All you twenty-somethings out there: You must indulge me for a moment, and remember a time when pop music wasn’t ghettoized. There was something called “Top 40 Radio”, and it might play “Six Days on the Road” (a country-trucking song), right after it played “Moon River” by Andy Williams, and before it played “Sugar, Sugar” by the Archies, and follow it up with “Light My Fire” by the Doors. Today, what is left of Pop Radio is a caricatured of Henry Ford: “You can have any song you want, as long as it’s Rap“. You have to struggle with the radio dial, knowing where the Country stations are, the Urban stations are, the R&B stations, the Techno stations, the Dance stations, and so on and on, before you finally say to hell with this, I’m listening to Rush.

Seemingly these days, there’s a Radio Station for every taste, and a Taste for every radio station. We simply can’t abide listening to a song that isn’t at least knowably similar. We don’t have time.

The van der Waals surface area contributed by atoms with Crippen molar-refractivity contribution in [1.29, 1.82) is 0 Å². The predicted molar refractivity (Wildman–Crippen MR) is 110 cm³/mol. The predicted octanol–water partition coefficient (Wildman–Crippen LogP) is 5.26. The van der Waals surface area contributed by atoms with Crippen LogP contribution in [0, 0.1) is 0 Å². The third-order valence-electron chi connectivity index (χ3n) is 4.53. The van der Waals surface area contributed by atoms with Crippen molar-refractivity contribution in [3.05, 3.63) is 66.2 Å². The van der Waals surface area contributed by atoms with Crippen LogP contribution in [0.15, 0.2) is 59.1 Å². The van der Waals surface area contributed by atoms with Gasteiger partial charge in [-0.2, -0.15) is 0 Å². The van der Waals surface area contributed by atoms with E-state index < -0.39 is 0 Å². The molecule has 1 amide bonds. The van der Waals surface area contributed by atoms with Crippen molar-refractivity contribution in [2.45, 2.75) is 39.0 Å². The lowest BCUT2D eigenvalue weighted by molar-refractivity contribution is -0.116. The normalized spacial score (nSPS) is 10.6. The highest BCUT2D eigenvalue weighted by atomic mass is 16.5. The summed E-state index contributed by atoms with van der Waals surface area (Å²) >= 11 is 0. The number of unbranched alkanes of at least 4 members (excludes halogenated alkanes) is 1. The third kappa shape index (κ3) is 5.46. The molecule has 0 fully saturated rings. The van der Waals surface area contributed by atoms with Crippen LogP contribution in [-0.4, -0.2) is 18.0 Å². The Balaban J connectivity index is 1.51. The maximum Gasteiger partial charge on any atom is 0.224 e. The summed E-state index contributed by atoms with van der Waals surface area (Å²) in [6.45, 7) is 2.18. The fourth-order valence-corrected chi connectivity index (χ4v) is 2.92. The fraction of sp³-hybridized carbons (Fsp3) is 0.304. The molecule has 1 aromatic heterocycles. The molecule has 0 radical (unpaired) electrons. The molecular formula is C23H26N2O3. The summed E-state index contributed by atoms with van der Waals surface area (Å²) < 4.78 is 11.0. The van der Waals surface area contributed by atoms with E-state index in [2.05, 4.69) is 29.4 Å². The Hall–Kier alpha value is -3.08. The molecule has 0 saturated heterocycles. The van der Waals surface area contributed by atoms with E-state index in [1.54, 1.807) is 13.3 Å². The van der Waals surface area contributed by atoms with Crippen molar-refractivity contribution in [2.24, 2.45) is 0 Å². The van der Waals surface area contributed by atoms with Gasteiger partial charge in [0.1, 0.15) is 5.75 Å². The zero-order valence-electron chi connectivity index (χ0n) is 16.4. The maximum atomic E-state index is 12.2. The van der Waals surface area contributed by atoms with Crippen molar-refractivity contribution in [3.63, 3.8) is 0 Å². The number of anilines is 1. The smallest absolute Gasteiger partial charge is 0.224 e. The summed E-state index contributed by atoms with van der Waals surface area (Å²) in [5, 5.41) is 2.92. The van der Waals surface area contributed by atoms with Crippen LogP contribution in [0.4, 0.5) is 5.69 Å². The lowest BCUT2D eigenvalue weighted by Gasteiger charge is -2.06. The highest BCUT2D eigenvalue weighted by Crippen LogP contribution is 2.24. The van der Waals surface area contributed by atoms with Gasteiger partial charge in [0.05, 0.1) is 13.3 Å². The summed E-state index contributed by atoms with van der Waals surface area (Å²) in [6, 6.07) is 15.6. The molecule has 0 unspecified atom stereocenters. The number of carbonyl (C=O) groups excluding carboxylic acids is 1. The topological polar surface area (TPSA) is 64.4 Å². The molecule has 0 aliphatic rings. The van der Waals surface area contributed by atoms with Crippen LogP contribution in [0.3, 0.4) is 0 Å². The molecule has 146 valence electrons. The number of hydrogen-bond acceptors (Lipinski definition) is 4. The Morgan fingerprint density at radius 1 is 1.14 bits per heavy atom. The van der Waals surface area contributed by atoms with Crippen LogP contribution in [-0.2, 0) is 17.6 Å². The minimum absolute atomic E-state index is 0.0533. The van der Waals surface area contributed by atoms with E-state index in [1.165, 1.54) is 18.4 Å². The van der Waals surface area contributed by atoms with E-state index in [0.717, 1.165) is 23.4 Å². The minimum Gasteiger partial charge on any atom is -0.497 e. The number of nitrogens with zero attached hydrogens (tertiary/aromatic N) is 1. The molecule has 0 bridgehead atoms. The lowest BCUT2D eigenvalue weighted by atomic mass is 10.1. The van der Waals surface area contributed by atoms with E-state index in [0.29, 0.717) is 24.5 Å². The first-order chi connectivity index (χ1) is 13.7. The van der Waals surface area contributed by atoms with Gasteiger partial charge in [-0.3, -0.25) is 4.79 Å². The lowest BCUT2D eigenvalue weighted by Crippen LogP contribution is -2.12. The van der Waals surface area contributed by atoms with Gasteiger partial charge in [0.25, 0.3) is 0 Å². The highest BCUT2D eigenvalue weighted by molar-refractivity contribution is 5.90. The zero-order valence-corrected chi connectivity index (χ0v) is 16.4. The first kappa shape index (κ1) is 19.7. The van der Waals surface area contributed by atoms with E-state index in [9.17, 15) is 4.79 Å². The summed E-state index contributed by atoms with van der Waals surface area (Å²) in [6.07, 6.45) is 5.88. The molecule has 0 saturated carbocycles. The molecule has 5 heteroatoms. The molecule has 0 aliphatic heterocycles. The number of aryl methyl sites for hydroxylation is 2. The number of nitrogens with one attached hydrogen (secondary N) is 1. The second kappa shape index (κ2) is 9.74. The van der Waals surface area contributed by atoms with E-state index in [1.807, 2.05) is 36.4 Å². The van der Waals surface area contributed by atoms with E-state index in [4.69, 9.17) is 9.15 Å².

In an odd way, this is America in the 21st Century, in sum and in fine: So much choice, but so little decision-making.

Oh, but our culture has gotten good at this sub-sub-sub demographic waltz: The marketing geniuses know what we like before we do. If you order a book on Amazon, four other purchasing suggestions for  titles pop up, all based on the demographics of the other folks that have ordered the same book. The ad buyers know us better than we do: If you watch the History Channel, it’s nothing but ads for Cialis and Mercedes-Benz. If you watch the Food Network, it’s nothing but restaurants and Target. Lifetime is nothing by ads for Gardasil. We are known more by our consumer choices than our religion in this age. There is no common culture anymore. Even Republicans are fragmented, diced, sliced and minced.